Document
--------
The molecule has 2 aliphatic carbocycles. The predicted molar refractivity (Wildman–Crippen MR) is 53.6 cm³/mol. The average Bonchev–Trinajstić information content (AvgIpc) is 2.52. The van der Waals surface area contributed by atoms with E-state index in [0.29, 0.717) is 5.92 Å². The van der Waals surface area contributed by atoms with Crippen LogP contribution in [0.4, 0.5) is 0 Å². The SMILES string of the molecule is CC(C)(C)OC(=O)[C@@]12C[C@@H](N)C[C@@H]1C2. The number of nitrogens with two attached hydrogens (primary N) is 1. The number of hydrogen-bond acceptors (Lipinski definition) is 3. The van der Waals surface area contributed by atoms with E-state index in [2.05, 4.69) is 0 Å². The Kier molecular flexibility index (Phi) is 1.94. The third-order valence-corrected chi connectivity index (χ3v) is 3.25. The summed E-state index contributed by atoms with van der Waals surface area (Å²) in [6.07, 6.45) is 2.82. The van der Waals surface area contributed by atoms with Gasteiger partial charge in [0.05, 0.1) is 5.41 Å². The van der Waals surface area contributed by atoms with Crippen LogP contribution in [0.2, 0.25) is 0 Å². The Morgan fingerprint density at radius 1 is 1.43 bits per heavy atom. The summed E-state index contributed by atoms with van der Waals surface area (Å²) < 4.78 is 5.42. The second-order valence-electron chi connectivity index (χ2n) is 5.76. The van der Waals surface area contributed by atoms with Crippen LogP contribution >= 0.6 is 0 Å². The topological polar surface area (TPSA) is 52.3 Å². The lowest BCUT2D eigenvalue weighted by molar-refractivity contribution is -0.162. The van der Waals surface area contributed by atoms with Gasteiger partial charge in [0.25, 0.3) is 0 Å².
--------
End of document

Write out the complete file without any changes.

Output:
The molecule has 2 aliphatic carbocycles. The predicted molar refractivity (Wildman–Crippen MR) is 53.6 cm³/mol. The average Bonchev–Trinajstić information content (AvgIpc) is 2.52. The van der Waals surface area contributed by atoms with E-state index in [0.29, 0.717) is 5.92 Å². The van der Waals surface area contributed by atoms with Crippen LogP contribution in [0.4, 0.5) is 0 Å². The SMILES string of the molecule is CC(C)(C)OC(=O)[C@@]12C[C@@H](N)C[C@@H]1C2. The number of nitrogens with two attached hydrogens (primary N) is 1. The number of hydrogen-bond acceptors (Lipinski definition) is 3. The van der Waals surface area contributed by atoms with E-state index in [2.05, 4.69) is 0 Å². The Kier molecular flexibility index (Phi) is 1.94. The third-order valence-corrected chi connectivity index (χ3v) is 3.25. The summed E-state index contributed by atoms with van der Waals surface area (Å²) in [6.07, 6.45) is 2.82. The van der Waals surface area contributed by atoms with Gasteiger partial charge in [0.05, 0.1) is 5.41 Å². The van der Waals surface area contributed by atoms with Crippen LogP contribution in [0.2, 0.25) is 0 Å². The Morgan fingerprint density at radius 1 is 1.43 bits per heavy atom. The summed E-state index contributed by atoms with van der Waals surface area (Å²) < 4.78 is 5.42. The second-order valence-electron chi connectivity index (χ2n) is 5.76. The van der Waals surface area contributed by atoms with Crippen LogP contribution >= 0.6 is 0 Å². The topological polar surface area (TPSA) is 52.3 Å². The lowest BCUT2D eigenvalue weighted by molar-refractivity contribution is -0.162. The van der Waals surface area contributed by atoms with Gasteiger partial charge in [0.25, 0.3) is 0 Å².